nzfw 2014 – underground
This is event is quite simply why I come to NZFW. This year Underground came out of the carpark (where it was held last year) and moved into the Silo (Silo 6 to be exact) with six designers in a show that was part exhibition, part installation curated by Chris Lorimer. This is all boundary pushing, and experimental work from some of the most fertile minds in fashion in New Zealand at present. In two parts, the installation with live models ran on Tuesday, but will be extended with the inclusion of photographer’s interpretations/workings with the designers as of thursday evening. This second exhibition will run over the weekend and will be open to the public.
BLUE BLANK – Bless This Mess
Auckland based Clara Chon came to designing this collection originally via her Masters in Fine Arts. During her degree she worked on a series of intricate leather body harnesses, which have now evolved into a fully fledged accessory label, Blue Blank. I own one of the first bags she put into production and can attest to her incredible, off-kilter attention to detail which is exceptionally apparent in her installation. Moving into new territory, she has produced a heavy leather coat intricately hand painted, turning the coat itself into the artwork.
Meadowlark – ALCHEMY
Designers Greg Fromont & Claire Hammon are also driven by detail, with this cult brand continuing to move from strength to strength. with this collection continuing from the highs set by RITUAL w2014. Alchemy is a reminder to engage, with the inclusion of the symbols of life and nature (and their circularity), purification, and perfection.
They worked with stylist Charlotte Rust on the installation with a languid, gothic look, which is beautifully edited and put together. We have very much come to expect this level of attention to detail with Meadowlark, but they also continue to surprise as they move forward from the highs they set themselves with the release of the delicate beauty that was RITUAL w2014.
Jason Lingard – ANTI
Lingard’s debut collection draws heavily from Marilyn Mansons AntiChrist Superstar. Semi-autobiographical – being a teenager in the mid-90s – the feel is quintessentially “goth” – an ode to layered black with isolation, darkness and rebellion thrown in for good measure. Heavy garments of wool, leather and plastic juxtapose with the lightest of silks and cotton voiles. The styling was particularly unsettling but I imagine this was the reaction that Lingard was after.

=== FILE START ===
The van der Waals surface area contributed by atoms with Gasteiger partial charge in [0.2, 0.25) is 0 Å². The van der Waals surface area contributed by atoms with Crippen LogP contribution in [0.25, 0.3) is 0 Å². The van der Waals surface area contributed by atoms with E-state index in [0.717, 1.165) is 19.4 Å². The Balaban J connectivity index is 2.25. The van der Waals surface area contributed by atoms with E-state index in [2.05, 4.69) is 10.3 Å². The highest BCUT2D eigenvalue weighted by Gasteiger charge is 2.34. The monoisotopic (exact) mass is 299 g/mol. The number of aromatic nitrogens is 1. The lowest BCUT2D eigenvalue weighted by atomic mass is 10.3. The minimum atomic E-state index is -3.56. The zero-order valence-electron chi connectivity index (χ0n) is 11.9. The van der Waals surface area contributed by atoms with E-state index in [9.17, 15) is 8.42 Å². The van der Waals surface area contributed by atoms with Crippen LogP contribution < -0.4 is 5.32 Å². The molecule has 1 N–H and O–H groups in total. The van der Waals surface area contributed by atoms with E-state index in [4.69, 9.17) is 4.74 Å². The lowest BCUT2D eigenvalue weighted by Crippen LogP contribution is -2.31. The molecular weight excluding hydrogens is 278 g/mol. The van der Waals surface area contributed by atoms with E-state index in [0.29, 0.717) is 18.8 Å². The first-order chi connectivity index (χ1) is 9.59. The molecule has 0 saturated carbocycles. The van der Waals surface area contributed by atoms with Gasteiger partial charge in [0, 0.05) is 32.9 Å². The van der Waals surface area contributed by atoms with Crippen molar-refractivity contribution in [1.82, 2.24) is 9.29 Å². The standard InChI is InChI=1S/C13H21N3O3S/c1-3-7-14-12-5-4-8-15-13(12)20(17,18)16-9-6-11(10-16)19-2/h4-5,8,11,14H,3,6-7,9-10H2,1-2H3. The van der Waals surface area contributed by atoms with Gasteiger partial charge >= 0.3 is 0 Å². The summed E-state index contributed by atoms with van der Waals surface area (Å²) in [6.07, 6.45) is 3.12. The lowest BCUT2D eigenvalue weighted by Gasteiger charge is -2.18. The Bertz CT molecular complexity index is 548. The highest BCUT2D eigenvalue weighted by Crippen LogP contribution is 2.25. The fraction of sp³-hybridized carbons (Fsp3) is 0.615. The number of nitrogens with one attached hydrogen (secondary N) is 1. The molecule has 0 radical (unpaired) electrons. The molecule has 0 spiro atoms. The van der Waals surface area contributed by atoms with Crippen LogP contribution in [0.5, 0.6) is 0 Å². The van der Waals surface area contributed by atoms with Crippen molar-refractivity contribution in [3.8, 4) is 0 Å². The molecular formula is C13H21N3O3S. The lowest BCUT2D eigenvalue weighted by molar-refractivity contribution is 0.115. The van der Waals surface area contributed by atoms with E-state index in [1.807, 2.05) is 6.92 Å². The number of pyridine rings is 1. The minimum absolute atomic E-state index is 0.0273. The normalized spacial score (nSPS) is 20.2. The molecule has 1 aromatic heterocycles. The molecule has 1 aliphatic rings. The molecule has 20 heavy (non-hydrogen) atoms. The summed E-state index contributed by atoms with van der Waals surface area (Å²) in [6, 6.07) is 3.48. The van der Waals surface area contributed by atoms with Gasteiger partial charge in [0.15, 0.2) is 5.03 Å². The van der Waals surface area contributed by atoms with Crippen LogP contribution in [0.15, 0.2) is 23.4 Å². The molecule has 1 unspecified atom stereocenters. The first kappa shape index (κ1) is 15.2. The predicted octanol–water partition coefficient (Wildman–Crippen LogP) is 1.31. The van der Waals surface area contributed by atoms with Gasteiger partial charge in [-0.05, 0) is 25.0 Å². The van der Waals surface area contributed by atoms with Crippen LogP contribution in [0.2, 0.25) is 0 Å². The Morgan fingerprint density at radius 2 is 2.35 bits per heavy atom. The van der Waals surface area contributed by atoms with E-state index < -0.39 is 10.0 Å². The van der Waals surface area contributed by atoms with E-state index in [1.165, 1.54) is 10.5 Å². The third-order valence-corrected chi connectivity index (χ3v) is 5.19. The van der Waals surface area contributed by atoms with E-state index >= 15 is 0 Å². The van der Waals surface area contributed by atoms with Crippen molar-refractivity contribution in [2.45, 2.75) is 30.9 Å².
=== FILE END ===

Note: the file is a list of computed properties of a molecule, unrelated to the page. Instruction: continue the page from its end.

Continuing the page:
Lingard’s strength is his incredible attention to detail – especially with his pattern making. The leather jacket that is part of the installation has an amazingly detailed back and sleeve detail, with the washed leather being re-washed by Lingard once the garment was finished. The bone print on the silk dress shows another of Lingard’s strengths (he has a graphic design background). He has set up a studio on K Rd and is definitely one to watch.
The set installation was by Clinton Richards.
Jimmy D – Reality Bytes
Designer James Dobson explores a “matrix of nothing-ness” for w2015 with the movement of the internet from it’s early days – internet explorer, dial-up speeds and pixelation to now with the bombarding of ‘likes’ and ‘share’ SPAM and the proliferation of immediate dating and shopping apps. Dobson has always had an inherent understanding of what it is that is required from a garment by it’s wearer – the balance of volume and body conscious elements. With a dedicated following (which includes myself), the self-trained designer has built his brand with wit and humility. This taste of next season has already got his loyal following excited for what will is to come.
JoJo Ross – Untitled
Designer JoJo Ross is driven to create objects of intrigue, and she works primarily with new textiles and hand-created techniques. This installation was inspired by minimal architecture – sheer windows panels – and was deceptively simple. The clothing is elegant in its own right, but with the water sculpture an integral part. You are almost not sure where to look – the beautiful clothing, the sculpture, the water, the stunning makeup. It is all perfectly and thoughtfully put together…
THPRKS – Balance
Pronounced the parks, THPRKS is not a company, nor is it a brand – but rather it is ‘just’ an idea. They have had a quiet instagram (@thprks) presence of late which has only added to the questions about them rather than answering any of them. This is obviously exactly what they want. The collection is called “balance” and explores the notion that the past shouldn’t be forgotten as it is “set in stone”. With fragile furniture made from concrete and wood, the models moved around the installation littered with broken shards of concrete – working against the idea of concrete having object permanence and giving the idea balance – strength and fragility.